Happy Mail Monday – Technical Difficulties Edition

Happy Mail Monday, zine friends! Today I have some lovely zine mail to share with you from near and afar.


Thanks to the wonderful zine friends who sent me mail:

*Latibule – https://www.instagram.com/latibule_art/
*Donna-Marie (Cats Not Kids Zines) – https://www.etsy.com/au/shop/purpledonna
*Keira – https://www.instagram.com/k.huolohan/
*Katie Quan – http://www.facebook.com/thisasianamlife


My PO Box:

Jaime Nyx
PO Box 378
Murray Bridge, SA 5253


You Can Find Me At:

Sea Green Zines: https://seagreenzines.com
Facebook: https://www.facebook.com/SeaGreenZines/
Instagram: https://www.instagram.com/seagreenzines/
Twitter: https://twitter.com/zineninja
Etsy: https://www.seagreenzines.etsy.com
Ko-Fi: https://ko-fi.com/seagreenzines
Patreon: https://www.patreon.com/seagreenzines

Want to listen to The Zine Collector Podcast? Find me at: https://shows.pippa.io/thezinecollector

Also on:
Spotify: https://www.spotify.com/
Pocket Casts https://play.pocketcasts.com
Cast Box https://castbox.fm
And other podcast apps


Call for Submissions: Tender Zine Distro

TZD is a zine distro created to erase stigma around chronic illnesses (including mental illness) and to educate people about what living with chronic illness is like.

One zine/print a month will be featured and all money raised from each work will go to a different charity.

Facebook: facebook.com/tenderzine
Shop: tenderzinedistro.bigcartel.com

The first work featured is by me (Amber is Blue) and it focuses on my battle with major depression. All money raised goes to Lifeline Australia.

We’re looking for submitters: email amberisblueart@gmail.com for further information.

Call for Submissions: if you’d like to hear it // i can sing it for you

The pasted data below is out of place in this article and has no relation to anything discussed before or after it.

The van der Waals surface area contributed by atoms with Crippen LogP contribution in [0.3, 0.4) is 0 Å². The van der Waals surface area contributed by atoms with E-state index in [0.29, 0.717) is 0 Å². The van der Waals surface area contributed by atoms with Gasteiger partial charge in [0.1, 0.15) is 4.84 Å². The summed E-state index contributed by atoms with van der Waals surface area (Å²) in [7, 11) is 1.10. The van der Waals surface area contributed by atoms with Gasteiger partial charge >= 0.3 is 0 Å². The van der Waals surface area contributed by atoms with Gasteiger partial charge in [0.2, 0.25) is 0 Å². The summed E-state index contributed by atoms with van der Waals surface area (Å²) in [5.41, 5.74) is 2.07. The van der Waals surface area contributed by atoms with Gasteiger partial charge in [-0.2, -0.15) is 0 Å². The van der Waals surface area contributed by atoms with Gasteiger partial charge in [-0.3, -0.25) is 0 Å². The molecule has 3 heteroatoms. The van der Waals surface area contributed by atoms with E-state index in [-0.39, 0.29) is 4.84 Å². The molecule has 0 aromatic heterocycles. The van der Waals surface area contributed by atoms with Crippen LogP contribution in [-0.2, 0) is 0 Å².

We are accepting writing/art submissions for issue #003 of “if you’d like to hear it // i can sing it for you.”

We are accepting writings centered around the theme:

“These places that are not mine.”

Our theme for this issue centers around the spaces and places we design in our minds and our world to make us feel like they are our own; when in fact, they may be anything but. This issue explores amorphous understandings of autonomy, and how our cognitive and built environments contribute to our sense of ownership of our own identities – nursing homes, prisons, illness narratives, sick roles, accessibility.

We are interested in sharing the stories and experiences of QTPOC elders, those experiencing housing instability or homelessness, those living with addiction, those living with disabilities and navigating an unaccommodating world.

First-call deadline is June 1, 2018. Can’t wait to see and include your work.

Zine Review: Push: A Cure Fanzine Issue 1 – Sugar Girl

A Cure Fanzine Issue 1 – Sugar Girl
RuRu Productions

Push is a slightly smaller than A5 full-colour glossy zine about The Cure.

“My zine & documentary project, PUSH, is a love letter to the fans who have surrounded and supported The Cure. And to The Cure, of course!”

Full Disclosure: I’m not all that knowledgeable when it comes to music, but I do love a good YouTube ‘scavenger hunt’. I’m playing a The Cure playlist while reviewing this.

Push starts us off with a gorgeous opening about the writer’s first Cure live show, and how it changed their life. While I haven’t listened to much by The Cure, I felt that nostalgia for those moments of music in my life that meant so much. The intro sets a lovely tone for the entire zine.

What follows is a collection of quotes, pictures, lyrics, recipes, fan art, stories, and more. So much fun! When I think of band fanzines, recipes don’t really come to mind, so I thought it was a lot of fun to find song-inspired sweet creations. (The red velvet cupcakes sound divine.) There’s even food ideas for a Cure-themed dinner party!

Now this is a fanzine in a way I haven’t seen before.

The aesthetic of Push really supports and emphasis the overall feel with all the colour and the cut and paste style.

Not being all that familiar with The Cure, I expected a lot of this zine to be lost on me. To my pleasant surprise, most of it wasn’t. I enjoyed the positive vibe and the enthusiasm of the zine. I felt curious enough to track down the songs referenced – which, I imagine, is the second best thing after connecting with fans. I’m also curious about the documentary project the goes along with it, so win there, too.

I’m undecided as to whether this zine could have benefitted from some ‘newbie’ information. On one hand, any info is helpful to people like me, but, on the other hand, I didn’t feel particularly left out. Only curious.

Push is a great example of an unexpected fanzine, reviewed in the eyes of someone outside their usual/intended audience. I’m glad I had the chance to check this zine out. If you like The Cure, then I think you’re going to love this.